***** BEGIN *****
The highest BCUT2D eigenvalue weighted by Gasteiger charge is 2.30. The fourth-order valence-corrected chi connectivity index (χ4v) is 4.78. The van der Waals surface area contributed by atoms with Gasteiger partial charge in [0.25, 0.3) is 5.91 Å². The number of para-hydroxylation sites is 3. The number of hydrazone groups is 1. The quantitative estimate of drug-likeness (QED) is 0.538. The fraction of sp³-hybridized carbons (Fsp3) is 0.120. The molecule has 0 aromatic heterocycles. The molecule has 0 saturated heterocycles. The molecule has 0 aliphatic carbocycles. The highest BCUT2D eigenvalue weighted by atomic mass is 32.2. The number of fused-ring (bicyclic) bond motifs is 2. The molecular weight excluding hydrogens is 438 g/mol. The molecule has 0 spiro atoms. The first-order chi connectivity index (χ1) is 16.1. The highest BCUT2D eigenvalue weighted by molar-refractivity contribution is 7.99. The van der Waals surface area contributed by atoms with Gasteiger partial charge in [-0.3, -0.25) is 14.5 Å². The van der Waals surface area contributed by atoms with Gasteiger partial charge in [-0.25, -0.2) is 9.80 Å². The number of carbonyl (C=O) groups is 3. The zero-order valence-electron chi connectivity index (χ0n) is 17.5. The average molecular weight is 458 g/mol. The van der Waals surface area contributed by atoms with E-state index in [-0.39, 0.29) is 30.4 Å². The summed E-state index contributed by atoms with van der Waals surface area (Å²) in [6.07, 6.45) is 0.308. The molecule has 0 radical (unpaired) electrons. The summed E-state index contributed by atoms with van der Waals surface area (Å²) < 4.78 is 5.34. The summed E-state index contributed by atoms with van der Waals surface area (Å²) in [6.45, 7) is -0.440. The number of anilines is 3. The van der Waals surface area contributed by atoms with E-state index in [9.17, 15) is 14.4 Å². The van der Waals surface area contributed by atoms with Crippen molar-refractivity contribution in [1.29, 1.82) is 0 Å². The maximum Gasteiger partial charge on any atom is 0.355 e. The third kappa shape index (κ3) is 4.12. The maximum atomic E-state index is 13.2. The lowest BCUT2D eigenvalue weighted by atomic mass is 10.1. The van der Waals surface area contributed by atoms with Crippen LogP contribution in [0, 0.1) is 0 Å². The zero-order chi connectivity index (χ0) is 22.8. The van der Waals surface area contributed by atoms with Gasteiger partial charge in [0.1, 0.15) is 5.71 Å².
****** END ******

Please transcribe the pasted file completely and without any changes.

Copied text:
The highest BCUT2D eigenvalue weighted by Gasteiger charge is 2.30. The fourth-order valence-corrected chi connectivity index (χ4v) is 4.78. The van der Waals surface area contributed by atoms with Gasteiger partial charge in [0.25, 0.3) is 5.91 Å². The number of para-hydroxylation sites is 3. The number of hydrazone groups is 1. The quantitative estimate of drug-likeness (QED) is 0.538. The fraction of sp³-hybridized carbons (Fsp3) is 0.120. The molecule has 0 aromatic heterocycles. The molecule has 0 saturated heterocycles. The molecule has 0 aliphatic carbocycles. The highest BCUT2D eigenvalue weighted by atomic mass is 32.2. The number of fused-ring (bicyclic) bond motifs is 2. The molecular weight excluding hydrogens is 438 g/mol. The molecule has 0 spiro atoms. The first-order chi connectivity index (χ1) is 16.1. The highest BCUT2D eigenvalue weighted by molar-refractivity contribution is 7.99. The van der Waals surface area contributed by atoms with Gasteiger partial charge in [-0.3, -0.25) is 14.5 Å². The van der Waals surface area contributed by atoms with Gasteiger partial charge in [-0.25, -0.2) is 9.80 Å². The number of carbonyl (C=O) groups is 3. The zero-order valence-electron chi connectivity index (χ0n) is 17.5. The average molecular weight is 458 g/mol. The van der Waals surface area contributed by atoms with E-state index in [-0.39, 0.29) is 30.4 Å². The summed E-state index contributed by atoms with van der Waals surface area (Å²) in [6.07, 6.45) is 0.308. The molecule has 0 radical (unpaired) electrons. The summed E-state index contributed by atoms with van der Waals surface area (Å²) < 4.78 is 5.34. The summed E-state index contributed by atoms with van der Waals surface area (Å²) in [6.45, 7) is -0.440. The number of anilines is 3. The van der Waals surface area contributed by atoms with E-state index in [9.17, 15) is 14.4 Å². The van der Waals surface area contributed by atoms with Crippen molar-refractivity contribution in [1.29, 1.82) is 0 Å². The maximum Gasteiger partial charge on any atom is 0.355 e. The third kappa shape index (κ3) is 4.12. The maximum atomic E-state index is 13.2. The lowest BCUT2D eigenvalue weighted by atomic mass is 10.1. The van der Waals surface area contributed by atoms with Crippen LogP contribution in [0, 0.1) is 0 Å². The zero-order chi connectivity index (χ0) is 22.8. The van der Waals surface area contributed by atoms with Gasteiger partial charge in [0.1, 0.15) is 5.71 Å².